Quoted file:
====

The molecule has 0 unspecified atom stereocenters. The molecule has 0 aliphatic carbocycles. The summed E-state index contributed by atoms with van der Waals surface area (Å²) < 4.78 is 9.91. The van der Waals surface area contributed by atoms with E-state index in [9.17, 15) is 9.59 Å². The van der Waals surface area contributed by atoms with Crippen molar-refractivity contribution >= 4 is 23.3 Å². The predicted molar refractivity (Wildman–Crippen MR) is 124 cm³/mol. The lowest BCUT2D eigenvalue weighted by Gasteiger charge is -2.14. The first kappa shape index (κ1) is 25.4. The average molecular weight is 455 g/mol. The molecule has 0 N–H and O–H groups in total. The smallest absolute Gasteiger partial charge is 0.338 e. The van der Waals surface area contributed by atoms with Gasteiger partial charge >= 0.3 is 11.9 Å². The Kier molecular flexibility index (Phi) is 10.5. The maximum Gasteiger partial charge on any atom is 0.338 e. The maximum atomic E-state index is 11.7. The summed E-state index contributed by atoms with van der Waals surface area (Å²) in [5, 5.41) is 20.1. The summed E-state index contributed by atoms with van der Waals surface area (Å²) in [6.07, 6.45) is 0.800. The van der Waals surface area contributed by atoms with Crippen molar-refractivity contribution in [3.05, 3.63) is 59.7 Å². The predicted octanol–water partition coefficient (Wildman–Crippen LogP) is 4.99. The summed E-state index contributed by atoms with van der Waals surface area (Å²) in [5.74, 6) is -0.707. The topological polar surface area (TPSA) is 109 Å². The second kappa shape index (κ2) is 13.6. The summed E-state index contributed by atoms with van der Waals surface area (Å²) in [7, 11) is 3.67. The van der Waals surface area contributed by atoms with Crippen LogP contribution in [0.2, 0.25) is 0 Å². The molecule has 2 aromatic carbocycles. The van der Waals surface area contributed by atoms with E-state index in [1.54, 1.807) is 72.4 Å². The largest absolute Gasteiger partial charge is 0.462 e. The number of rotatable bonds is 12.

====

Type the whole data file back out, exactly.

The molecule has 0 unspecified atom stereocenters. The molecule has 0 aliphatic carbocycles. The summed E-state index contributed by atoms with van der Waals surface area (Å²) < 4.78 is 9.91. The van der Waals surface area contributed by atoms with E-state index in [9.17, 15) is 9.59 Å². The van der Waals surface area contributed by atoms with Crippen molar-refractivity contribution >= 4 is 23.3 Å². The predicted molar refractivity (Wildman–Crippen MR) is 124 cm³/mol. The lowest BCUT2D eigenvalue weighted by Gasteiger charge is -2.14. The first kappa shape index (κ1) is 25.4. The average molecular weight is 455 g/mol. The molecule has 0 N–H and O–H groups in total. The smallest absolute Gasteiger partial charge is 0.338 e. The van der Waals surface area contributed by atoms with Gasteiger partial charge >= 0.3 is 11.9 Å². The Kier molecular flexibility index (Phi) is 10.5. The maximum Gasteiger partial charge on any atom is 0.338 e. The maximum atomic E-state index is 11.7. The summed E-state index contributed by atoms with van der Waals surface area (Å²) in [5, 5.41) is 20.1. The summed E-state index contributed by atoms with van der Waals surface area (Å²) in [6.07, 6.45) is 0.800. The van der Waals surface area contributed by atoms with Crippen molar-refractivity contribution in [3.05, 3.63) is 59.7 Å². The predicted octanol–water partition coefficient (Wildman–Crippen LogP) is 4.99. The summed E-state index contributed by atoms with van der Waals surface area (Å²) in [5.74, 6) is -0.707. The topological polar surface area (TPSA) is 109 Å². The second kappa shape index (κ2) is 13.6. The summed E-state index contributed by atoms with van der Waals surface area (Å²) in [7, 11) is 3.67. The van der Waals surface area contributed by atoms with Crippen LogP contribution in [0.2, 0.25) is 0 Å². The molecule has 2 aromatic carbocycles. The van der Waals surface area contributed by atoms with E-state index in [1.54, 1.807) is 72.4 Å². The largest absolute Gasteiger partial charge is 0.462 e. The number of rotatable bonds is 12.